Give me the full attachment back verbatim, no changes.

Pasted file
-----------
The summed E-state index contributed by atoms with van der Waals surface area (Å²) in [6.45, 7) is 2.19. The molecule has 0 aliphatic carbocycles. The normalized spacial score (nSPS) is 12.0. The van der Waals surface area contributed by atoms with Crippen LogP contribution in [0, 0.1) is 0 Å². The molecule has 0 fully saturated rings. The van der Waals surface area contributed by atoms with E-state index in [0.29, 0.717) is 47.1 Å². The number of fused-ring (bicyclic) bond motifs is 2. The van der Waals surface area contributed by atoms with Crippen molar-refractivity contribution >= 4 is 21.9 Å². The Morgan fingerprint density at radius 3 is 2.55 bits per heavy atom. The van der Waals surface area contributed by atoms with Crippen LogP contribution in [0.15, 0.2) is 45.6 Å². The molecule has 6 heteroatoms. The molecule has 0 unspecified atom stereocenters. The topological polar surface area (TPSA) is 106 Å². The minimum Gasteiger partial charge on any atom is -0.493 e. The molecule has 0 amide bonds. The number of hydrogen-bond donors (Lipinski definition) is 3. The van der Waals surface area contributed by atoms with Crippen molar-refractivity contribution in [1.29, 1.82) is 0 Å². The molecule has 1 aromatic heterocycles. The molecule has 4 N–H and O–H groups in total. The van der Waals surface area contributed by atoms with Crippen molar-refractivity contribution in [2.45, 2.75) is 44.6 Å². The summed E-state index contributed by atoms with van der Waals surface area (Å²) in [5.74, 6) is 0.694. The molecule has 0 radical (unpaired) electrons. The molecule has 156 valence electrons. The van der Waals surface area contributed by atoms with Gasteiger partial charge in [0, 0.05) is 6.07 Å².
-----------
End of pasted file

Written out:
The summed E-state index contributed by atoms with van der Waals surface area (Å²) in [6.45, 7) is 2.19. The molecule has 0 aliphatic carbocycles. The normalized spacial score (nSPS) is 12.0. The van der Waals surface area contributed by atoms with Crippen LogP contribution in [0, 0.1) is 0 Å². The molecule has 0 fully saturated rings. The van der Waals surface area contributed by atoms with E-state index in [0.29, 0.717) is 47.1 Å². The number of fused-ring (bicyclic) bond motifs is 2. The van der Waals surface area contributed by atoms with Crippen molar-refractivity contribution >= 4 is 21.9 Å². The Morgan fingerprint density at radius 3 is 2.55 bits per heavy atom. The van der Waals surface area contributed by atoms with Crippen LogP contribution in [0.15, 0.2) is 45.6 Å². The molecule has 6 heteroatoms. The molecule has 0 unspecified atom stereocenters. The topological polar surface area (TPSA) is 106 Å². The minimum Gasteiger partial charge on any atom is -0.493 e. The molecule has 0 amide bonds. The number of hydrogen-bond donors (Lipinski definition) is 3. The van der Waals surface area contributed by atoms with Crippen molar-refractivity contribution in [1.29, 1.82) is 0 Å². The molecule has 1 aromatic heterocycles. The molecule has 4 N–H and O–H groups in total. The van der Waals surface area contributed by atoms with Crippen molar-refractivity contribution in [2.45, 2.75) is 44.6 Å². The summed E-state index contributed by atoms with van der Waals surface area (Å²) in [5.74, 6) is 0.694. The molecule has 0 radical (unpaired) electrons. The molecule has 156 valence electrons. The van der Waals surface area contributed by atoms with Gasteiger partial charge in [0, 0.05) is 6.07 Å².